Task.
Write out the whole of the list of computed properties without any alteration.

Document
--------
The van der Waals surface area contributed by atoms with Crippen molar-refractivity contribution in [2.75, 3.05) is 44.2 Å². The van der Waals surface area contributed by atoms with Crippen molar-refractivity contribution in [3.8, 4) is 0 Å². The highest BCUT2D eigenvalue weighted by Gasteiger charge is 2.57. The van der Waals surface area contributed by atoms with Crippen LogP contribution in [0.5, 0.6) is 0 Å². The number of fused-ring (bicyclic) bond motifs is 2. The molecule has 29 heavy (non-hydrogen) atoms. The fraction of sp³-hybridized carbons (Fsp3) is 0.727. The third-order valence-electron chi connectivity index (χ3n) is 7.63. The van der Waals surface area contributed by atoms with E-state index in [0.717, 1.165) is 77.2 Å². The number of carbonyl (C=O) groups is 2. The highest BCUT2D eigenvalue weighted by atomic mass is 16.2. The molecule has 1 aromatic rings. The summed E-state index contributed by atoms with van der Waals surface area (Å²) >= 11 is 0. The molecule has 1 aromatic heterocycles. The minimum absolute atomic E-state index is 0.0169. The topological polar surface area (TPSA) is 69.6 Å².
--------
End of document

The van der Waals surface area contributed by atoms with Crippen molar-refractivity contribution in [2.75, 3.05) is 44.2 Å². The van der Waals surface area contributed by atoms with Crippen molar-refractivity contribution in [3.8, 4) is 0 Å². The highest BCUT2D eigenvalue weighted by Gasteiger charge is 2.57. The van der Waals surface area contributed by atoms with Crippen LogP contribution in [0.5, 0.6) is 0 Å². The number of fused-ring (bicyclic) bond motifs is 2. The molecule has 29 heavy (non-hydrogen) atoms. The fraction of sp³-hybridized carbons (Fsp3) is 0.727. The third-order valence-electron chi connectivity index (χ3n) is 7.63. The van der Waals surface area contributed by atoms with E-state index in [0.717, 1.165) is 77.2 Å². The number of carbonyl (C=O) groups is 2. The highest BCUT2D eigenvalue weighted by atomic mass is 16.2. The molecule has 1 aromatic rings. The summed E-state index contributed by atoms with van der Waals surface area (Å²) >= 11 is 0. The molecule has 1 aromatic heterocycles. The minimum absolute atomic E-state index is 0.0169. The topological polar surface area (TPSA) is 69.6 Å².